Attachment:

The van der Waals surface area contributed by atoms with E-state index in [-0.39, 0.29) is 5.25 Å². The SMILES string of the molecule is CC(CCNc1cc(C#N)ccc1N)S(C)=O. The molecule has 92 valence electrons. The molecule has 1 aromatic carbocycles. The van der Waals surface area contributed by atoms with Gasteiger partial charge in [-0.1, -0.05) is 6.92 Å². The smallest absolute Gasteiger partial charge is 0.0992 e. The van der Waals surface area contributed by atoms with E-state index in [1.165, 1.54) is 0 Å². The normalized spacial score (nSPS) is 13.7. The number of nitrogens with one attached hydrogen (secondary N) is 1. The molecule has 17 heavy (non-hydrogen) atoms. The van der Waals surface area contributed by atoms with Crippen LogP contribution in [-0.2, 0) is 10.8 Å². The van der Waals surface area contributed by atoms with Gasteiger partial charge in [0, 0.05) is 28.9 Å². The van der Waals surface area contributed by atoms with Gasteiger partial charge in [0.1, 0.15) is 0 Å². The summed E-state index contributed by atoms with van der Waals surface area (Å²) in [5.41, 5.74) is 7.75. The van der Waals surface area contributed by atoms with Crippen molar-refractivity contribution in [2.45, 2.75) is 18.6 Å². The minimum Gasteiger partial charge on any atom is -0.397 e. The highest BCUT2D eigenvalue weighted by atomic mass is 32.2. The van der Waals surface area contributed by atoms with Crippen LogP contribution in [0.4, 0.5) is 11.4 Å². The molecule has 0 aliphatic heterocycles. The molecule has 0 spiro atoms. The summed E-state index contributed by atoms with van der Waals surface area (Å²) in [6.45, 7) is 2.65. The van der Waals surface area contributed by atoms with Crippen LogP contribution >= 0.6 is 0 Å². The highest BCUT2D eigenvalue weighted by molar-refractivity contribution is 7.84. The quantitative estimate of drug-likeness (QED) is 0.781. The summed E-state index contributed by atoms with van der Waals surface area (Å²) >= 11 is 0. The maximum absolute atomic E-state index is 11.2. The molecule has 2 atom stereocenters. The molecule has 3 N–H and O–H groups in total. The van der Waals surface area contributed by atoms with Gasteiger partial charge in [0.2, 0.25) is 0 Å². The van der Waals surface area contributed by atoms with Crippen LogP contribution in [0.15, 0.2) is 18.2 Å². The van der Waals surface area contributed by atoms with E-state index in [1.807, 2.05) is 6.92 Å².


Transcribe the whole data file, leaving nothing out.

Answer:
The van der Waals surface area contributed by atoms with E-state index in [-0.39, 0.29) is 5.25 Å². The SMILES string of the molecule is CC(CCNc1cc(C#N)ccc1N)S(C)=O. The molecule has 92 valence electrons. The molecule has 1 aromatic carbocycles. The van der Waals surface area contributed by atoms with Gasteiger partial charge in [-0.1, -0.05) is 6.92 Å². The smallest absolute Gasteiger partial charge is 0.0992 e. The van der Waals surface area contributed by atoms with E-state index in [1.165, 1.54) is 0 Å². The normalized spacial score (nSPS) is 13.7. The number of nitrogens with one attached hydrogen (secondary N) is 1. The molecule has 17 heavy (non-hydrogen) atoms. The van der Waals surface area contributed by atoms with Crippen LogP contribution in [-0.2, 0) is 10.8 Å². The van der Waals surface area contributed by atoms with Gasteiger partial charge in [0, 0.05) is 28.9 Å². The van der Waals surface area contributed by atoms with Gasteiger partial charge in [0.1, 0.15) is 0 Å². The summed E-state index contributed by atoms with van der Waals surface area (Å²) in [5.41, 5.74) is 7.75. The van der Waals surface area contributed by atoms with Crippen molar-refractivity contribution in [2.45, 2.75) is 18.6 Å². The minimum Gasteiger partial charge on any atom is -0.397 e. The highest BCUT2D eigenvalue weighted by atomic mass is 32.2. The van der Waals surface area contributed by atoms with Crippen LogP contribution in [0.4, 0.5) is 11.4 Å². The molecule has 0 aliphatic heterocycles. The molecule has 0 spiro atoms. The summed E-state index contributed by atoms with van der Waals surface area (Å²) in [6.45, 7) is 2.65. The van der Waals surface area contributed by atoms with Crippen LogP contribution >= 0.6 is 0 Å². The highest BCUT2D eigenvalue weighted by molar-refractivity contribution is 7.84. The quantitative estimate of drug-likeness (QED) is 0.781. The summed E-state index contributed by atoms with van der Waals surface area (Å²) >= 11 is 0. The maximum absolute atomic E-state index is 11.2. The molecule has 2 atom stereocenters. The molecule has 3 N–H and O–H groups in total. The van der Waals surface area contributed by atoms with Gasteiger partial charge in [0.2, 0.25) is 0 Å². The van der Waals surface area contributed by atoms with Crippen LogP contribution in [0.15, 0.2) is 18.2 Å². The van der Waals surface area contributed by atoms with E-state index in [1.807, 2.05) is 6.92 Å².